Last Friday, I flew from Toronto to Seattle to visit two of my favourite people for a few days before visiting more of my favourite people in Victoria.

You know that feeling of nervous anticipation when you’re boarding a plane and waiting to see who’ll be your seat mates for the next several hours? Well, I lucked out this time: my neighbours on the Chicago-to-Seattle segment were a spunky Swiss couple in their early seventies en route to the Pacific Northwest, where they would pick up a motor home and tour the coast for a month.

I want to be them one day. Actually, I want to be them now.

So I took frequent breaks from reading The New Yorker—everyone knows you’re not supposed to attempt work on the plane—to drink my lukewarm United Airlines tea and eavesdrop on my newest idols. (I was able to pick out a pleasing number of words here and there. My two years of university German classes have finally proven good for something.)


Despite my best efforts at being discreet, I kept involuntarily glancing over at this Swiss duo, who were eating trail mix and flipping through a travel guide stretched out in their laps. They had earlier told me that they “make a trip like this every year”; the idea of being that untethered is incredibly appealing to me, as I’m sure it would be to anyone. The fact that I feel so confined by epilepsy right now just amplifies this craving for freedom of movement.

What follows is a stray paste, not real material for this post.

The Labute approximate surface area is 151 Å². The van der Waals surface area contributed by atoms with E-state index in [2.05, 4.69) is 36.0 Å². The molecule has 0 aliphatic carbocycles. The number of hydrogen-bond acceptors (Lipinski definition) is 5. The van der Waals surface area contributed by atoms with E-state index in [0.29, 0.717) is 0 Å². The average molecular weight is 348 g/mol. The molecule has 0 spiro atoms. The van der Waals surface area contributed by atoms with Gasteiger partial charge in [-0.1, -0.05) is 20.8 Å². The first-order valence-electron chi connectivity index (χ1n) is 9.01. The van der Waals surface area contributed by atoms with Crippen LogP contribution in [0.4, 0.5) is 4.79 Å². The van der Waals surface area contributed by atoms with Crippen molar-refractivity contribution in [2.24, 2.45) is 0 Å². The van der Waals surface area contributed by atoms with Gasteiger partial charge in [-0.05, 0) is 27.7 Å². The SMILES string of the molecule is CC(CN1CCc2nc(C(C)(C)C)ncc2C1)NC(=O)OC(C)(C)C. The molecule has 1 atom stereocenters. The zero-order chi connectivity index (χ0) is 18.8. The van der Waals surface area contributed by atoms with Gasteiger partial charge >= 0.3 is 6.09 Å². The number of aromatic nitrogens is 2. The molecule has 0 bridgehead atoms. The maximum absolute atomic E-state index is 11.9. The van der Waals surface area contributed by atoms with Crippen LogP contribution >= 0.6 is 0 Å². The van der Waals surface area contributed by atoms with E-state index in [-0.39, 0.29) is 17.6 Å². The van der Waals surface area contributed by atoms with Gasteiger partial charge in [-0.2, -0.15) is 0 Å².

I miss my pre-epilepsy adventures, when I’d book a round-trip ticket to London and then city-hop from random Eastern European city to random Eastern European city. As much as I want to think that I can do whatever “normal” people can, the reality is that while shorter trips are fine, extended ones currently aren’t: I get tired easily, and I have frequent medical appointments. It’s depressing to realize that this decades-older husband and wife are likely spryer and can probably handle much more than I can, and though there’s a good chance that my situation will change significantly in the next forty-odd years, my illness is, of course, a chronic one—there are no guarantees, and I refuse to set myself up for disappointment.

I was in the middle of dwelling, as is my way, on what I’ve “lost” when the Swiss woman leaned over, put her hand on my shoulder, and smiled gently.

“You appear fatigued, dear. You take care.”

I wanted to cry, but she was right, so I took a nap instead. The Swiss couple, full of energy, didn’t sleep a wink the entire flight.


One thought on “Swissair

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